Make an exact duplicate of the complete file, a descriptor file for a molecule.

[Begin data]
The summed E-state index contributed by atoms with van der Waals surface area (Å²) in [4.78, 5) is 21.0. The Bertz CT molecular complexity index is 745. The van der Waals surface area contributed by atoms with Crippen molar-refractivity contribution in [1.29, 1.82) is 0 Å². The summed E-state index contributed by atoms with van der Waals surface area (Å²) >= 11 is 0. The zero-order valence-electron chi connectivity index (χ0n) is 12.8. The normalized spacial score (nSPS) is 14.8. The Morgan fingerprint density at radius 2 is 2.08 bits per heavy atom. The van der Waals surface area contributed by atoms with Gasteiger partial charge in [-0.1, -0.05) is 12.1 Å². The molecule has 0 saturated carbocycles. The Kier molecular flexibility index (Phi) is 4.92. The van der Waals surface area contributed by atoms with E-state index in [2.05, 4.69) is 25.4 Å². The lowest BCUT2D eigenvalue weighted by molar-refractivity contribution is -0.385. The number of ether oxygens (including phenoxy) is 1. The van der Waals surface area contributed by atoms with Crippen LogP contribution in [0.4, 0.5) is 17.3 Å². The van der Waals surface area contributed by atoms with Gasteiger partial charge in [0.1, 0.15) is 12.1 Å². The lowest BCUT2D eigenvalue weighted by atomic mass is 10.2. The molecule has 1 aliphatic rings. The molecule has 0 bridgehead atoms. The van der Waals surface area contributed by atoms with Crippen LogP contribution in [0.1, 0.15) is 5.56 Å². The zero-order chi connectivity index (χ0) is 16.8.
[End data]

The summed E-state index contributed by atoms with van der Waals surface area (Å²) in [4.78, 5) is 21.0. The Bertz CT molecular complexity index is 745. The van der Waals surface area contributed by atoms with Crippen molar-refractivity contribution in [1.29, 1.82) is 0 Å². The summed E-state index contributed by atoms with van der Waals surface area (Å²) >= 11 is 0. The zero-order valence-electron chi connectivity index (χ0n) is 12.8. The normalized spacial score (nSPS) is 14.8. The Morgan fingerprint density at radius 2 is 2.08 bits per heavy atom. The van der Waals surface area contributed by atoms with Gasteiger partial charge in [-0.1, -0.05) is 12.1 Å². The molecule has 0 saturated carbocycles. The Kier molecular flexibility index (Phi) is 4.92. The van der Waals surface area contributed by atoms with E-state index in [2.05, 4.69) is 25.4 Å². The lowest BCUT2D eigenvalue weighted by molar-refractivity contribution is -0.385. The number of ether oxygens (including phenoxy) is 1. The van der Waals surface area contributed by atoms with Crippen LogP contribution in [0.4, 0.5) is 17.3 Å². The van der Waals surface area contributed by atoms with Gasteiger partial charge in [0.1, 0.15) is 12.1 Å². The lowest BCUT2D eigenvalue weighted by atomic mass is 10.2. The molecule has 1 aliphatic rings. The molecule has 0 bridgehead atoms. The van der Waals surface area contributed by atoms with Crippen LogP contribution in [0.1, 0.15) is 5.56 Å². The zero-order chi connectivity index (χ0) is 16.8.